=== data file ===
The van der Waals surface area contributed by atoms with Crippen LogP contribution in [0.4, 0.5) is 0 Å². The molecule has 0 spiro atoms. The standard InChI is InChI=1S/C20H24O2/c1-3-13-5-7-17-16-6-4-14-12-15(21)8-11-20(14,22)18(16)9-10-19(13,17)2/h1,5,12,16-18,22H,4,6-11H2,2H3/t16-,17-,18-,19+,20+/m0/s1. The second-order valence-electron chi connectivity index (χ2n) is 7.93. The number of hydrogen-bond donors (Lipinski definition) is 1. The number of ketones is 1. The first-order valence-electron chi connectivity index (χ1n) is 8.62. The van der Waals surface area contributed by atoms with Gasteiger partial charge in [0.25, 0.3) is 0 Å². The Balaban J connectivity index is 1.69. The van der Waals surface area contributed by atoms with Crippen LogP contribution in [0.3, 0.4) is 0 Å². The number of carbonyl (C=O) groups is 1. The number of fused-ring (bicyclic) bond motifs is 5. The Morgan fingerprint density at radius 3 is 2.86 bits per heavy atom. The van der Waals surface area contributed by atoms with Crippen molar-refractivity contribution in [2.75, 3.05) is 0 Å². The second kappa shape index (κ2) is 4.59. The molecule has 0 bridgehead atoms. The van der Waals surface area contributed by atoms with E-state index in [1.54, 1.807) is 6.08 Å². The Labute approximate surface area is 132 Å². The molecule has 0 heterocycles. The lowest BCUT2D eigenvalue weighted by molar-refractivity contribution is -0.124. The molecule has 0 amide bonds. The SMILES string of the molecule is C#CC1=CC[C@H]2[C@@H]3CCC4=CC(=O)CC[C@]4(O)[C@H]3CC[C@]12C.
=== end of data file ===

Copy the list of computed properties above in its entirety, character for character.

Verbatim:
The van der Waals surface area contributed by atoms with Crippen LogP contribution in [0.4, 0.5) is 0 Å². The molecule has 0 spiro atoms. The standard InChI is InChI=1S/C20H24O2/c1-3-13-5-7-17-16-6-4-14-12-15(21)8-11-20(14,22)18(16)9-10-19(13,17)2/h1,5,12,16-18,22H,4,6-11H2,2H3/t16-,17-,18-,19+,20+/m0/s1. The second-order valence-electron chi connectivity index (χ2n) is 7.93. The number of hydrogen-bond donors (Lipinski definition) is 1. The number of ketones is 1. The first-order valence-electron chi connectivity index (χ1n) is 8.62. The van der Waals surface area contributed by atoms with Gasteiger partial charge in [0.25, 0.3) is 0 Å². The Balaban J connectivity index is 1.69. The van der Waals surface area contributed by atoms with Crippen LogP contribution in [0.3, 0.4) is 0 Å². The number of carbonyl (C=O) groups is 1. The number of fused-ring (bicyclic) bond motifs is 5. The Morgan fingerprint density at radius 3 is 2.86 bits per heavy atom. The van der Waals surface area contributed by atoms with Crippen molar-refractivity contribution in [2.75, 3.05) is 0 Å². The second kappa shape index (κ2) is 4.59. The molecule has 0 bridgehead atoms. The van der Waals surface area contributed by atoms with E-state index in [1.54, 1.807) is 6.08 Å². The Labute approximate surface area is 132 Å². The molecule has 0 heterocycles. The lowest BCUT2D eigenvalue weighted by molar-refractivity contribution is -0.124. The molecule has 0 amide bonds. The SMILES string of the molecule is C#CC1=CC[C@H]2[C@@H]3CCC4=CC(=O)CC[C@]4(O)[C@H]3CC[C@]12C.